Golf Rules on Tour

There have been several high-profile Rules cases in the first few months of 2014. Here are few of these Rules explained:

WRONG FOOT FORWARD

Back in January, Rory McIlroy was left regretting a two-stroke penalty he incurred in the third round of the Abu Dhabi Golf Championship, which eventually saw him finish one stroke behind winner Pablo Larrazábal.

It is common at Tour events for the spectator crossing points to be outlined with white paint and declared by Local Rule to be ground under repair (GUR). The reason for this is that over the duration of the tournament, these areas can become damaged by the volume of spectator traffic crossing the fairways.

Interference by an abnormal ground condition, such as GUR or casual water, occurs when a ball lies in or touches the condition or when the condition interferes with the player’s stance or area of his intended swing. McIlroy’s ball had come to rest with the margins of one of these spectator crossing points on the 2nd hole and he elected to take relief without penalty under Rule 25-1 (Abnormal Ground Conditions).

McIlroy dropped the ball within one club-length of the nearest point of relief and not nearer the hole, and then played the ball. However, a fellow-competitor’s caddie noticed that McIlroy’s left foot was still in the GUR when he made the stroke. The caddie mentioned this to McIlroy before he signed and returned his score card so that they could check it out. It is worth remembering that no alteration can be made to your score card once you have returned it to the Committee (Rule 6-6c) so this gave McIlroy the chance to discuss it with the Chief Referee before submitting his score for the third round.

John Paramor, the European Tour’s Chief Referee who reviewed the incident with McIlroy said: "When he stood to the ball, his left foot was standing on or just over the line demarking the area of ground under repair which is part of the ground under repair."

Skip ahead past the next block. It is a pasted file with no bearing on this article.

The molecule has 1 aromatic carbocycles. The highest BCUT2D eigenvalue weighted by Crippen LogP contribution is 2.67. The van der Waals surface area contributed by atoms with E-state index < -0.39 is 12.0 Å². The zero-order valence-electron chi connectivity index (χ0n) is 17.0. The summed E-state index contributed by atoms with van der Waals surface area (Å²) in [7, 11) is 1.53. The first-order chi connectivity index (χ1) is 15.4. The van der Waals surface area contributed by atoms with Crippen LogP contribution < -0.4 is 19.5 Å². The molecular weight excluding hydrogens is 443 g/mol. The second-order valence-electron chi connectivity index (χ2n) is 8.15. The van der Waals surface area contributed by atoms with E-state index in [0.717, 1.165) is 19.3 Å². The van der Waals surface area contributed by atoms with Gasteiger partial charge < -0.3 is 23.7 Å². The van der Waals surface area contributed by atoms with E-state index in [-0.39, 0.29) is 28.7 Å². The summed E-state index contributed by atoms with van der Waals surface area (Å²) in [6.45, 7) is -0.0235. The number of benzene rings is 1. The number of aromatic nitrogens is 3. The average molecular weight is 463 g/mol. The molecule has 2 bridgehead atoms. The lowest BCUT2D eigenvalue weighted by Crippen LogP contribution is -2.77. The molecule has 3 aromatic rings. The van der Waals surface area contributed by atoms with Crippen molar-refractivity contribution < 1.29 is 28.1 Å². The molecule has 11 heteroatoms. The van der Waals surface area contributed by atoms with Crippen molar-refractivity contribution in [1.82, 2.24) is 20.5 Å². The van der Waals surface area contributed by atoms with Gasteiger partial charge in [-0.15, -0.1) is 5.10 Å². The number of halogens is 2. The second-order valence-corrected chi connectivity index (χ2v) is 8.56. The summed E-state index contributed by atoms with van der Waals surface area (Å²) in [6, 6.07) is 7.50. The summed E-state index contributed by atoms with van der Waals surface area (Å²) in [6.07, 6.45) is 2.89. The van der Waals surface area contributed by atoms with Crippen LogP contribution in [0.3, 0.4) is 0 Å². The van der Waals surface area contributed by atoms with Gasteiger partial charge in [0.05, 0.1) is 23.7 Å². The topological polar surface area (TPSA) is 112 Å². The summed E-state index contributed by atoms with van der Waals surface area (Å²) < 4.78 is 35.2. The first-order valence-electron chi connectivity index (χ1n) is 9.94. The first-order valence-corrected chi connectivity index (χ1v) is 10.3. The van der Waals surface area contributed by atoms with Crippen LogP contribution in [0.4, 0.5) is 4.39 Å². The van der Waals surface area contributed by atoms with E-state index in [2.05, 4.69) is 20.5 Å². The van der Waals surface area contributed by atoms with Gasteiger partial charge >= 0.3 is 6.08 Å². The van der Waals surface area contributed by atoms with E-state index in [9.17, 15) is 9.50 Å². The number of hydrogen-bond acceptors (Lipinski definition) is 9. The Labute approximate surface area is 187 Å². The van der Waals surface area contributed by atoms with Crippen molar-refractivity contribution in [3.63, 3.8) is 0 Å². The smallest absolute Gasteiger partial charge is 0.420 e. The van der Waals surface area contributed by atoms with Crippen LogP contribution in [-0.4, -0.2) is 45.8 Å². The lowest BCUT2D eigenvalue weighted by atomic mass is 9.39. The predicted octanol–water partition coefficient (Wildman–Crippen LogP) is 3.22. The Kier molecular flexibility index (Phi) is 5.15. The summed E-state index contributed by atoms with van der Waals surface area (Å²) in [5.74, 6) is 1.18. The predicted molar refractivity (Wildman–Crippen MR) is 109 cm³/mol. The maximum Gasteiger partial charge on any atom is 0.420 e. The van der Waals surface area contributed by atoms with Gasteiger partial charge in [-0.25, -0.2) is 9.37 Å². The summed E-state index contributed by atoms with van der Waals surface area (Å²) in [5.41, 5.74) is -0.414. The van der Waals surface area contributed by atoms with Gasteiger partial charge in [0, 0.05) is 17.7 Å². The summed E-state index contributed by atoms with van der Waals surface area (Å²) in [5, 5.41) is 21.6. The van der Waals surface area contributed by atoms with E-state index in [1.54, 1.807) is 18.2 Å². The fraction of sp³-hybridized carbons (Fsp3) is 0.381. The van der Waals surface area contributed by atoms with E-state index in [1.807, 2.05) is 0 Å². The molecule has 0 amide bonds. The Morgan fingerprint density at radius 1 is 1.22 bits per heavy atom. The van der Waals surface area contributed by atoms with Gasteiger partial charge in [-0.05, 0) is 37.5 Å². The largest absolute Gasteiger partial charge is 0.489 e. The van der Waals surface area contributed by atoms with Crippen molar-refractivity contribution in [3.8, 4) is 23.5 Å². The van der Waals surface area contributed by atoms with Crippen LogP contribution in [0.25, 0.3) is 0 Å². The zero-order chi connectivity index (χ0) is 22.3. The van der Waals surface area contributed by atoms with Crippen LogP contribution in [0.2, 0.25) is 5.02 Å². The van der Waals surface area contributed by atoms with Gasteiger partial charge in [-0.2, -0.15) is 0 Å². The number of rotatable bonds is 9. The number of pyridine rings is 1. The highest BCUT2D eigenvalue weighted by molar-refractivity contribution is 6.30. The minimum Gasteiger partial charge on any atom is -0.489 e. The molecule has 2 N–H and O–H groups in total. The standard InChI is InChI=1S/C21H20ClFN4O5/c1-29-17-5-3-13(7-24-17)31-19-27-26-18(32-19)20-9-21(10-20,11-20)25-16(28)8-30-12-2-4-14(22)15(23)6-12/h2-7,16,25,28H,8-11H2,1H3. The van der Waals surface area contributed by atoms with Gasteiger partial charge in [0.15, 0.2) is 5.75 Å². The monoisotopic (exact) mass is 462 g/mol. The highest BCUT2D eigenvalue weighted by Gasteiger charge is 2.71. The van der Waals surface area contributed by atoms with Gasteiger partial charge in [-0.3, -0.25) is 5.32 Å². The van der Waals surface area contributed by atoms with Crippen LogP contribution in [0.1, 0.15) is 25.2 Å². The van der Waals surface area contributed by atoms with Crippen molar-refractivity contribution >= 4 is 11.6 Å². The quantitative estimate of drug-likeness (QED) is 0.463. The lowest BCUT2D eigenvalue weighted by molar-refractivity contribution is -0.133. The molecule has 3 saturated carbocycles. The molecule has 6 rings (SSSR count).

When taking relief you must take complete relief. That is, you cannot choose to take relief from the lie of the ball only - you must take relief from everything that is “interference”. Therefore, the player must take relief for the lie of the ball, the stance and the area of intended swing. By having one foot in the GUR, McIlroy technically still had interference from the GUR and by subsequently playing the ball he played from the wrong place incurring a two-stroke penalty.

McIlroy commented, "I knew the rule. I knew you have to take full relief. I just didn't know where my foot was."

SPORTING CONCESSION

In playing the 7th hole at the WGC Accenture Match Play Championship, Sergio Garcia offered to halve the hole with his opponent Ricky Fowler before they had both putted out. At the time, Fowler had a putt of 17ft for a par, while Garcia had much shorter putt of 6ft for his par. 

Under the Rules, an agreement to halve a hole being played is permissible. However, if players agree to consider a hole halved without either player making a stroke on the hole, they should be disqualified under Rule 1-3 for agreeing to exclude the operation of Rule 2-1 by failing to play the stipulated round.

The sporting offer was therefore permitted and was obviously in the favour of Fowler, who had the longer putt for par. But this had followed an incident on the previous hole, where Fowler had been forced to wait for a ruling Garcia had requested. The ruling took some time to conclude and when it was eventually Fowler’s turn to play, he missed his makeable birdie putt.